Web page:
I am trying to understand the concept of independence of a random variable $X$ by a $\sigma$-algebra $\mathcal F$, and why $E[X|\mathcal F]=E[X]$. I cannot understand the last argument by a formal point of view. In facts, let X be a random variable over $(\Omega,\mathcal G,\mathbb P)$, and $\mathcal G$ independent than $\mathcal F$, using the definition of conditional expectation:

$E[E[X|\mathcal F]\mathbb{1}_F]=E[X\mathbb{1}_F]\,\forall F\in\mathcal F$ $\Rightarrow E[E[X|\mathcal F]\mathbb{1}_F]=E[X]\mathbb P[F]$.

If I could write $E[E[X|\mathcal F]\mathbb{1}_F]=E[X|\mathcal F]\mathbb P[F]$ then everything would make sense to me, but I don't see how I can say that the conditional expectation over a $\sigma$-algebra is independent by the indicator function over a subset belonging to the same $\sigma$-algebra. Would you please tell me how would you deal with this?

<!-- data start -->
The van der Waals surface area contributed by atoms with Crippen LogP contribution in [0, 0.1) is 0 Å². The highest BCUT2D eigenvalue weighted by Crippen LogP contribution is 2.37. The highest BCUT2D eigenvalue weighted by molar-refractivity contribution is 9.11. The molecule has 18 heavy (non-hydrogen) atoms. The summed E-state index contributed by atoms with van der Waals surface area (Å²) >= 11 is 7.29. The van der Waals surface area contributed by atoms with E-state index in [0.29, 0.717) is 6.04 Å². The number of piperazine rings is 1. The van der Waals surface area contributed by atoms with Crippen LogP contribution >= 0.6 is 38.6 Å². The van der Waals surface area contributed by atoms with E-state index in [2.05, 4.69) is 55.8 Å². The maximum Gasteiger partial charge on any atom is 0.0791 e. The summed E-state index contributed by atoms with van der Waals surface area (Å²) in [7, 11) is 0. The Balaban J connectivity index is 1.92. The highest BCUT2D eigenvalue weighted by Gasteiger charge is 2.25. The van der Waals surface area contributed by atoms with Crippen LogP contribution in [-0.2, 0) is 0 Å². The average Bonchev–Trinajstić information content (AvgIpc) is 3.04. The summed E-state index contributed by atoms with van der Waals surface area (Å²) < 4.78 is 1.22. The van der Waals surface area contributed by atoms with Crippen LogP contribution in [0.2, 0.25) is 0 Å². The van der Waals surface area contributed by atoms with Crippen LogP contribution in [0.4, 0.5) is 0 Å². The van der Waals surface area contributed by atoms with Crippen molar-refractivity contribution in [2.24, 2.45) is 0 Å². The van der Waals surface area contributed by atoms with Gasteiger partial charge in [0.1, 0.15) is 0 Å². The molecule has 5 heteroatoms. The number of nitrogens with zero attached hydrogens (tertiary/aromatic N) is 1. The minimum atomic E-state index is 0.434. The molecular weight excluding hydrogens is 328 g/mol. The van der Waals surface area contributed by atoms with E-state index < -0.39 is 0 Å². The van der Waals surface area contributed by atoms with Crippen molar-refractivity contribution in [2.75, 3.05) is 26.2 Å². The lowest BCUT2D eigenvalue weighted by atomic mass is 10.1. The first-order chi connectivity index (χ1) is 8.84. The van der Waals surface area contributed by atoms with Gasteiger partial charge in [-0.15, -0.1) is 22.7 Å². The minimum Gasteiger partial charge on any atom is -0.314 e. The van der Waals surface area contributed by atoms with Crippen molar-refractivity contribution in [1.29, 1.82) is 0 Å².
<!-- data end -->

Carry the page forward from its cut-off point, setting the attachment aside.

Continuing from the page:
To check that $E[X\mid \mathcal{F}]=E[X]$, we need only check that $E[X]$ satisfies the definition of $E[X\mid \mathcal{F}]$. That is, we need to show that for all $F \in \mathcal{F}$, $$E[E[X]1_F] = E[X1_F].$$ Note that $E[X]$ is a constant, so we have $E[E[X]1_F]=E[X]E[1_F]$. So all we need to show is that $E[X]E[1_F]=E[X1_F]$. But this follows from the fact that $X \in \mathcal{G}$ and $1_F \in \mathcal{F}$, and $\mathcal{F}$ and $\mathcal{G}$ are independent $\sigma$-algebras.

  • $\begingroup$ Thank you, I did not even think to prove it the other way around .. $\endgroup$ – marco Dec 24 '19 at 17:50

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